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Paper: GViM: GPU-accelerated Virtual Machines

A team from the Georgia Institute of Technology and HP Labs in Palo Alto have written an 8 page paper on GPU accelerated virtual machines.

The use of virtualization to abstract underlying hardware can aid in sharing such resources and in efficiently managing their use by high performance applications. Unfortunately, virtualization also prevents efficient access to accelerators, such as Graphics Processing Units (GPUs), that have become critical components in the design and architecture of HPC systems. Supporting General Purpose computing on GPUs (GPGPU) with accelerators from different vendors presents significant challenges due to proprietary programming models, heterogeneity, and the need to share accelerator resources between different Virtual Machines (VMs).

To address this problem, this paper presents GViM, a system designed for virtualizing and managing the resources of a general purpose system accelerated by graphics processors. Using the NVIDIA GPU as an example, we discuss how such accelerators can be virtualized without additional hardware support and describe the basic extensions needed for resource management. Our evaluation with a Xen-based implementation of GViM demonstrate efficiency and flexibility in system usage coupled with only small performance penalties for the virtualized vs. non-virtualized solutions.

...

Our work is exploring efficient virtualization mechanisms for tightly coupled heterogeneous manycore systems, such as those (to be) used in HPC environments. Specifically, we focus on platforms with specialized graphics accelerators, and on such platforms, we are seeking to efficiently execute virtual machines (VMs) that run applications with components targeted for execution on GPUs. These GPU components are referred to as kernels in the rest of this paper.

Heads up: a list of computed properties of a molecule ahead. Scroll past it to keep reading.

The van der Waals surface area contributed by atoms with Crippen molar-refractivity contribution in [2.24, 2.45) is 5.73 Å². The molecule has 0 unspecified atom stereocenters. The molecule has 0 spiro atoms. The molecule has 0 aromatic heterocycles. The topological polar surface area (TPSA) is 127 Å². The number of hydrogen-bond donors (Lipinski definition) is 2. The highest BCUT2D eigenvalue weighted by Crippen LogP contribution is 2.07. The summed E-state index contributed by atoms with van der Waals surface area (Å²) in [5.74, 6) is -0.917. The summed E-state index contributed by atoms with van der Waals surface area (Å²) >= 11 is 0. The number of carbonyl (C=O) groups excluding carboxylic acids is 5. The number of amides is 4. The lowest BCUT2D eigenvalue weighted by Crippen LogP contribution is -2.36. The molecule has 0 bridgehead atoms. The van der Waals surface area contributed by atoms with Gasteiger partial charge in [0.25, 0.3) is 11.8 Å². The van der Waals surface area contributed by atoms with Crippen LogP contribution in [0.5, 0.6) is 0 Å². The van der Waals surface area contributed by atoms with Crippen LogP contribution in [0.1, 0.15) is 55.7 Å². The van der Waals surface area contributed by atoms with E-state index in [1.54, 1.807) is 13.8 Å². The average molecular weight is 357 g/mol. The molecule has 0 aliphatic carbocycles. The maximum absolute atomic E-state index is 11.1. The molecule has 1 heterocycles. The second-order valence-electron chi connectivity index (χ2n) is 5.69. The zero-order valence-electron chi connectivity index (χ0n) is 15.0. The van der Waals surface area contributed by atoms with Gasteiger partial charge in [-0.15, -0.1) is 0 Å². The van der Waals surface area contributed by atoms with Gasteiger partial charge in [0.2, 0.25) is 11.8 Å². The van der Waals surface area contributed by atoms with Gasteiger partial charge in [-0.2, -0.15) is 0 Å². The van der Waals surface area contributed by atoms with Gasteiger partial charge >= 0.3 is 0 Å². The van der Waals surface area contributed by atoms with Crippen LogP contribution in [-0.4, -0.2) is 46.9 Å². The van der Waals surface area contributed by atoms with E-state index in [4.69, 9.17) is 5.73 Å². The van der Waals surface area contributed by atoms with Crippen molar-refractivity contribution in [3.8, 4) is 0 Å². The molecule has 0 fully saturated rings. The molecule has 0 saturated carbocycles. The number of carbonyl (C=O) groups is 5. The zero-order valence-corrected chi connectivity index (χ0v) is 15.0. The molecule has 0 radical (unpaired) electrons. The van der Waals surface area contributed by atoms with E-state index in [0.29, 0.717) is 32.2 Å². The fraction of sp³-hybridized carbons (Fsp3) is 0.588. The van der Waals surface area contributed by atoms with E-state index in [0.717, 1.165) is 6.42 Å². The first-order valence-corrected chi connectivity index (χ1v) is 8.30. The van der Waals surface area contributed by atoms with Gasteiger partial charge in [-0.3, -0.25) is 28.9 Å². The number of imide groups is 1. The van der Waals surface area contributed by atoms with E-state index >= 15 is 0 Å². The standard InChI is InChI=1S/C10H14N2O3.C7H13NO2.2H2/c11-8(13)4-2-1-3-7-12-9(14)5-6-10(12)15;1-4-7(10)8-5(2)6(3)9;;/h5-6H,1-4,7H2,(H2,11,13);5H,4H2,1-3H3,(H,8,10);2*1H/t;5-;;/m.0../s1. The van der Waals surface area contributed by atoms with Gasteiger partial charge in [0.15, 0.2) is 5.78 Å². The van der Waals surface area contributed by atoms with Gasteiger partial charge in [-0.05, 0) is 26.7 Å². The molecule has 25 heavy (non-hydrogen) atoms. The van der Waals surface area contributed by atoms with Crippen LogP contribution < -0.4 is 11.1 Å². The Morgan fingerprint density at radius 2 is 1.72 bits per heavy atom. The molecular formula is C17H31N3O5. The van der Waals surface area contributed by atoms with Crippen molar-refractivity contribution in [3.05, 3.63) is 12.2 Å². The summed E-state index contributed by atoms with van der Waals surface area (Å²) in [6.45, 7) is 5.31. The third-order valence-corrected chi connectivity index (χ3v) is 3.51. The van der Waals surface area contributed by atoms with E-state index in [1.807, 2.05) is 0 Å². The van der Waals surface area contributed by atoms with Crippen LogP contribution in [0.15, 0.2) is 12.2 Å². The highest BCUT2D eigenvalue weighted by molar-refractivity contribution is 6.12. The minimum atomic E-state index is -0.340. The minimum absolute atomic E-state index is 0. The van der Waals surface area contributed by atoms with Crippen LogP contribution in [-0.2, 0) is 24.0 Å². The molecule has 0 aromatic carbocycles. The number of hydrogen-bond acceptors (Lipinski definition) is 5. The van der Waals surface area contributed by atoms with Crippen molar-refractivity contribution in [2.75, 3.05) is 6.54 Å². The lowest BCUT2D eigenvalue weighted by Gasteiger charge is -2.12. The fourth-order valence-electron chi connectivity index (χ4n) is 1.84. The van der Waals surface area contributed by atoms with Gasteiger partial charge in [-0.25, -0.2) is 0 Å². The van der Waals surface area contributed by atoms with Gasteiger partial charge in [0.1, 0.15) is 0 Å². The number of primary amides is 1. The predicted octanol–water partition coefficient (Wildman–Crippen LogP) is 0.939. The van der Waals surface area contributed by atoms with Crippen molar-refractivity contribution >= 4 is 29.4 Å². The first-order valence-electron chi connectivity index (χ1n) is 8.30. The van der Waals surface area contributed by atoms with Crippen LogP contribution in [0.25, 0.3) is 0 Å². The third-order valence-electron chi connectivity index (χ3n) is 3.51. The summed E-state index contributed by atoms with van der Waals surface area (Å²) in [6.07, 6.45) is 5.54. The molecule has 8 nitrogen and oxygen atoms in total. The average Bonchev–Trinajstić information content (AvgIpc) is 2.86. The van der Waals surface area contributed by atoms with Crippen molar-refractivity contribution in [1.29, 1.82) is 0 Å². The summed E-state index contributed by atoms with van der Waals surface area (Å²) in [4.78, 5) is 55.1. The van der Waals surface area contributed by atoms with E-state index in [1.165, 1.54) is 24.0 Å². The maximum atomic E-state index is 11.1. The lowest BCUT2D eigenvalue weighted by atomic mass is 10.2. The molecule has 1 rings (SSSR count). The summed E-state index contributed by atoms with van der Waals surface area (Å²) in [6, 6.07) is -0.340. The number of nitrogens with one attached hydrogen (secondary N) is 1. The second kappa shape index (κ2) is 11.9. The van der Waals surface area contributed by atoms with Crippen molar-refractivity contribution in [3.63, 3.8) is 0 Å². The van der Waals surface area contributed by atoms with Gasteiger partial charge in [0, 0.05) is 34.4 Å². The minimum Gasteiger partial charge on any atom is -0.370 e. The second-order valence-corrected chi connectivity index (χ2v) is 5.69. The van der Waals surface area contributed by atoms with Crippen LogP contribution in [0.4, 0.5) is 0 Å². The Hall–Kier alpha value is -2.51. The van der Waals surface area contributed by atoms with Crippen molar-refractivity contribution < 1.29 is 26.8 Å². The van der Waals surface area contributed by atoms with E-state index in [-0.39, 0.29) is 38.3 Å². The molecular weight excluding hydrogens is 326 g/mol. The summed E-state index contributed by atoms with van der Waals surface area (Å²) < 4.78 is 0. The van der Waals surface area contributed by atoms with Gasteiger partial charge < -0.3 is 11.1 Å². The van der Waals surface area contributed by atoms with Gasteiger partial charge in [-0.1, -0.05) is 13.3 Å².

Our approach, GViM, builds on existing virtualization solutions  by integrating novel mechanisms for improved support of GPU-accelerated VirtualMachines (GViM). In comparison to prior work that has begun to consider the virtualization of GPU resources, our novel contributions address these platforms’ performance and flexibility needs, such as those present in the high performance community:

  • Improved programmability and portability – In comparison to prior work, GViM virtualizes the graphics accelerator at the level of abstraction familiar to programmers, leveraging the CUDA APIs and their open source counterparts. This not only makes it easier to run and port standard applications, but it also relieves HPC application programmers of concerns about the physical positioning of accelerators and about driver and accelerator hardware versions. Deploying GViM requires minimal modification to the guest VMs running on the virtualized HPC platform.
  • Efficient accelerator virtualization – GViM-based GPU virtualization offers low overheads and is competitive with kernels running in guest OSs that have direct access to accelerator resources. Attaining such high performance involves the careful management of the memory and device resources used by GPUs.
  • Coordinated resource management – Using the GViM environment makes it easier for applications to ignore the issues related to efficiently sharing GPU resources. This is achieved by integrating methods into GViM for managing an application’s joint use of general purpose and accelerator cores. This paper establishes the importance of coordinated resource management for general purpose and graphics cores.

If you are interested in virtualization and GPGPU programming, this paper is a great read.  You can download it here: http://www.cc.gatech.edu/~vishakha/files/GViM.pdf.

Published Tuesday, March 17, 2009 6:32 AM by David Marshall
Comments
Paper: GViM: GPU-accelerated Virtual Machines : VMblog.com … | Virtualization Software News - (Author's Link) - March 17, 2009 11:21 AM
Paper: GViM: GPU-accelerated Virtual Machines : VMblog.com ??? | MoVa Media Co, Ltd - (Author's Link) - March 17, 2009 1:32 PM
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